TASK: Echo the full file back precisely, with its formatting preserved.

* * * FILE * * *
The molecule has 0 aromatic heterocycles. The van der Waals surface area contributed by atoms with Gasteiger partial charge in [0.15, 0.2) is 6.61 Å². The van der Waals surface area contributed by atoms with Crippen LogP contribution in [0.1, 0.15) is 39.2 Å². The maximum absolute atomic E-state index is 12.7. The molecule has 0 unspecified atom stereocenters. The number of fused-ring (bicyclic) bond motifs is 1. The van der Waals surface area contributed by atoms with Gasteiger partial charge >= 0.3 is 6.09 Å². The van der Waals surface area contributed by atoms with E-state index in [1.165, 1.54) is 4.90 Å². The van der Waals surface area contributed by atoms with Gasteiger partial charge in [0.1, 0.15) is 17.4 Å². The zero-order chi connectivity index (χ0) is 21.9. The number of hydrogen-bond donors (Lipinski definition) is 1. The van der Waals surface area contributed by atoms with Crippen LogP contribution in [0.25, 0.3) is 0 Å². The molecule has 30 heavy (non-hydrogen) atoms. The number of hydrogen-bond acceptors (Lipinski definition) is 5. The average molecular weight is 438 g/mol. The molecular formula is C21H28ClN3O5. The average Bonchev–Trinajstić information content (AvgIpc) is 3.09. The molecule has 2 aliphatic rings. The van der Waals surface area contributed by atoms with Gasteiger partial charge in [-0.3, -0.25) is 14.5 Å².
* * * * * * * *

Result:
The molecule has 0 aromatic heterocycles. The van der Waals surface area contributed by atoms with Gasteiger partial charge in [0.15, 0.2) is 6.61 Å². The van der Waals surface area contributed by atoms with Crippen LogP contribution in [0.1, 0.15) is 39.2 Å². The maximum absolute atomic E-state index is 12.7. The molecule has 0 unspecified atom stereocenters. The number of fused-ring (bicyclic) bond motifs is 1. The van der Waals surface area contributed by atoms with Gasteiger partial charge >= 0.3 is 6.09 Å². The van der Waals surface area contributed by atoms with E-state index in [1.165, 1.54) is 4.90 Å². The van der Waals surface area contributed by atoms with Gasteiger partial charge in [0.1, 0.15) is 17.4 Å². The zero-order chi connectivity index (χ0) is 21.9. The number of hydrogen-bond donors (Lipinski definition) is 1. The van der Waals surface area contributed by atoms with Crippen LogP contribution in [0.25, 0.3) is 0 Å². The molecule has 30 heavy (non-hydrogen) atoms. The number of hydrogen-bond acceptors (Lipinski definition) is 5. The average molecular weight is 438 g/mol. The molecular formula is C21H28ClN3O5. The average Bonchev–Trinajstić information content (AvgIpc) is 3.09. The molecule has 2 aliphatic rings. The van der Waals surface area contributed by atoms with Gasteiger partial charge in [-0.3, -0.25) is 14.5 Å².